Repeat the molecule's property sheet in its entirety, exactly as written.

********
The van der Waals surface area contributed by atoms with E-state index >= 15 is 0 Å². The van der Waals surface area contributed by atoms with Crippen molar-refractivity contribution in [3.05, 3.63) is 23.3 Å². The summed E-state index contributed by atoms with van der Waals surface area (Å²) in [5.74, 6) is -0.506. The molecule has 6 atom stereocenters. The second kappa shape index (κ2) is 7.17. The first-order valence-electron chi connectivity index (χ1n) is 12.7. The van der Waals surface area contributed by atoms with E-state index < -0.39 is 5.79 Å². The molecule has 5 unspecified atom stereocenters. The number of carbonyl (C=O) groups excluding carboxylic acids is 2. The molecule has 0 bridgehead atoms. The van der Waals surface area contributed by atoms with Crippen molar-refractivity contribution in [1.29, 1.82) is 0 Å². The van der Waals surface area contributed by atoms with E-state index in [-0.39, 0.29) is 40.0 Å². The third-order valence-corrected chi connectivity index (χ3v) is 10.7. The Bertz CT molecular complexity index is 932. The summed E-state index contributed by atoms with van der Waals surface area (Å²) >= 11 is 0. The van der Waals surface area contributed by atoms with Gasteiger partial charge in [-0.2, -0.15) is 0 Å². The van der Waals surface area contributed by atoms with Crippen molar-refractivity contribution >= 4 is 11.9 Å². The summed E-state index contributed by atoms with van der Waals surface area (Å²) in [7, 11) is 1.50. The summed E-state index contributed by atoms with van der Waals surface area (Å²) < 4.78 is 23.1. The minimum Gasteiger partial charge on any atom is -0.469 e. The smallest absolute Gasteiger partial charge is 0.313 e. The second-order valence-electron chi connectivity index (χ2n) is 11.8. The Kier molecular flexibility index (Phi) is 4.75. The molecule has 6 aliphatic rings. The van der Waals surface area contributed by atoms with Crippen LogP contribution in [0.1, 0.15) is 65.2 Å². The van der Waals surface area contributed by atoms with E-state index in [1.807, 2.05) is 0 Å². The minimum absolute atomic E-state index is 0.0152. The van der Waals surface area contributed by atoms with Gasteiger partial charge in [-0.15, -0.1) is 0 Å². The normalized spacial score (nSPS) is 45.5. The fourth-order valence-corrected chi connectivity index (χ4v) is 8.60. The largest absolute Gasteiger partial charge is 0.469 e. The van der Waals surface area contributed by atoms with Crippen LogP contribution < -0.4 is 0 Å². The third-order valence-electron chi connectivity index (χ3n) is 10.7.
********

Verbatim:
The van der Waals surface area contributed by atoms with E-state index >= 15 is 0 Å². The van der Waals surface area contributed by atoms with Crippen molar-refractivity contribution in [3.05, 3.63) is 23.3 Å². The summed E-state index contributed by atoms with van der Waals surface area (Å²) in [5.74, 6) is -0.506. The molecule has 6 atom stereocenters. The second kappa shape index (κ2) is 7.17. The first-order valence-electron chi connectivity index (χ1n) is 12.7. The van der Waals surface area contributed by atoms with E-state index < -0.39 is 5.79 Å². The molecule has 5 unspecified atom stereocenters. The number of carbonyl (C=O) groups excluding carboxylic acids is 2. The molecule has 0 bridgehead atoms. The van der Waals surface area contributed by atoms with Crippen molar-refractivity contribution in [1.29, 1.82) is 0 Å². The van der Waals surface area contributed by atoms with E-state index in [-0.39, 0.29) is 40.0 Å². The third-order valence-corrected chi connectivity index (χ3v) is 10.7. The Bertz CT molecular complexity index is 932. The summed E-state index contributed by atoms with van der Waals surface area (Å²) >= 11 is 0. The van der Waals surface area contributed by atoms with Gasteiger partial charge in [-0.2, -0.15) is 0 Å². The van der Waals surface area contributed by atoms with Crippen molar-refractivity contribution >= 4 is 11.9 Å². The summed E-state index contributed by atoms with van der Waals surface area (Å²) in [7, 11) is 1.50. The summed E-state index contributed by atoms with van der Waals surface area (Å²) < 4.78 is 23.1. The minimum Gasteiger partial charge on any atom is -0.469 e. The smallest absolute Gasteiger partial charge is 0.313 e. The second-order valence-electron chi connectivity index (χ2n) is 11.8. The Kier molecular flexibility index (Phi) is 4.75. The molecule has 6 aliphatic rings. The van der Waals surface area contributed by atoms with Crippen LogP contribution in [0.1, 0.15) is 65.2 Å². The van der Waals surface area contributed by atoms with E-state index in [1.807, 2.05) is 0 Å². The minimum absolute atomic E-state index is 0.0152. The van der Waals surface area contributed by atoms with Gasteiger partial charge in [-0.15, -0.1) is 0 Å². The normalized spacial score (nSPS) is 45.5. The fourth-order valence-corrected chi connectivity index (χ4v) is 8.60. The largest absolute Gasteiger partial charge is 0.469 e. The van der Waals surface area contributed by atoms with Crippen LogP contribution < -0.4 is 0 Å². The third-order valence-electron chi connectivity index (χ3n) is 10.7.